March 2nd-March 8th

Herb Beam
Herb Beam ‘power tapping’ trees in the sugarbush at Proctor Maple Research Center (1949).

The report last week from Bennington county includes very good sap flow, especially Monday and Tuesday night (29th-1st). Sap sweetness has remained steady for this producer at 1.8%. Dark syrup with no off flavor has been produced most recently. The 2016 yield at this operation has reached just under 60% of their 15-year average. The long range forecast does not appear especially promising with the chance for one freeze in the next two weeks.

In Windham county, a producer reports reaching about 25% of a crop by the 2nd of March. Sap sweetness has averaged 1.9 and the best run was Sunday-Monday (29th-1st). The grade of syrup has been mostly Amber with lesser amounts of Golden and Dark also produced.

In Rutland county the report is one of very slow sap flow since 2/29. This operation has not boiled since last Tuesday (3/1). The sap that has run has been 2.1-2.2% and produced very light Amber syrup with no off flavors at all. The expectation for this producer is the grade will turn to Golden with the next run. To date, this operation has reached about 25% of a crop. The warm temperatures in the forecast are not too concerning provided that they are not accompanied with lots of sun.

In what appears to be one of the colder sugarbushes in the state, a producer in Starksboro has not boiled as of 3/7 but reports that 3/8 looks very promising.

In Lamoille county, one Hyde Park producer with a cold sugarbush reports only one day of flow last week. A good run on Monday, interestingly, was not shared by the neighboring producers. Sap was between 2-2.2% and syrup produced was very light Amber (almost Golden in color). This operation is currently at just under .1 pounds/tap in total production, having sweetened the evaporator and made two barrels of syrup. A second operation in Lamoille county reports average sap flow over the past week with a sugar content of 2.0%. Syrup produced has been Golden with no off flavors. That operation’s yield has reached 0.8 pounds syrup/tap. A forecast that does not show a freeze in the next 10-14 days for this area and hoping to avoid off-flavored syrup tops the list of concerns for this producer.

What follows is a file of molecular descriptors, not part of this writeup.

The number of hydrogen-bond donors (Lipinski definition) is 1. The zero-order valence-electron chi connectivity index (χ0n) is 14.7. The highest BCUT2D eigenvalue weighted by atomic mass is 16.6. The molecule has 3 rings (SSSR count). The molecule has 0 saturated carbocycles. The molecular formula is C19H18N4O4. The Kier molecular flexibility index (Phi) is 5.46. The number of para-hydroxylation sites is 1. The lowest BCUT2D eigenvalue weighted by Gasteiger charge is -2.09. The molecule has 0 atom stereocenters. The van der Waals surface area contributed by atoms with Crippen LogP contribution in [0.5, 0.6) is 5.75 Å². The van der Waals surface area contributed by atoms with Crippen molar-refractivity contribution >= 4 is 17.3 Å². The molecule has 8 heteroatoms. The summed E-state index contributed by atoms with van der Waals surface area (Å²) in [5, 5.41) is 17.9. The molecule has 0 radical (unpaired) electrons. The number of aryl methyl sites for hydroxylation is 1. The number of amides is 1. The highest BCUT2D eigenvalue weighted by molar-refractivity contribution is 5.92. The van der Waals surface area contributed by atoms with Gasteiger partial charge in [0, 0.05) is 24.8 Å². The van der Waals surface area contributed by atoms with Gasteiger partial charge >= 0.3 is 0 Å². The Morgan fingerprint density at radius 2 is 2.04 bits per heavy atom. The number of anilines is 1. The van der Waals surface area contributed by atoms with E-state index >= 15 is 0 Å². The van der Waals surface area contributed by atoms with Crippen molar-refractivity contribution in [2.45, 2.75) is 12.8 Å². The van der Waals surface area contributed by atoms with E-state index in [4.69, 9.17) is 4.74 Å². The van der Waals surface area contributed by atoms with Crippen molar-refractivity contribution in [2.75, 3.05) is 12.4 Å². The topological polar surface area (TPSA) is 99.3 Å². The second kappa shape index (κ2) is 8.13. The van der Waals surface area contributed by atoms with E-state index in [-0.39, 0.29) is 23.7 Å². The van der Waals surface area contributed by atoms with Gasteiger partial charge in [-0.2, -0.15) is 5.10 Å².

In Morgan (far eastern Orleans county) a producer reports sap dribbling out on Monday the 29th but then the week was too cold for sap to run.

Sugarmakers have reported some concern about the coming 14-day forecast, with above average temperatures (combined with a lack of freezes) and how it will impact the season. While the prospect of two weeks with little or no below freezing temperatures can be worrying, it’s important to put this season in a bit of context.

early bud break
From Vermont Forest, Parks and Recreation: Forest Insect and Disease Conditions in Vermont 2012.

The 2012 sugaring season saw some record warm temperatures in March. In Burlington between March 18th-22nd the high temperatures were; 76, 79, 80, 81, and 81 respectively. That works out to a 79.4 five-day average high temperature. The result of that extremely warm weather was sugar maple flower buds were about 30 days and vegetative buds about 17 days ahead of long term averages at the Proctor Maple Research Center.  Luckily the forecast statewide isn’t calling for any temperatures approaching those numbers. While it has been a comparatively mild winter statewide, to date, there has not been enough accumulated warm temperatures trigger trees to break dormancy.




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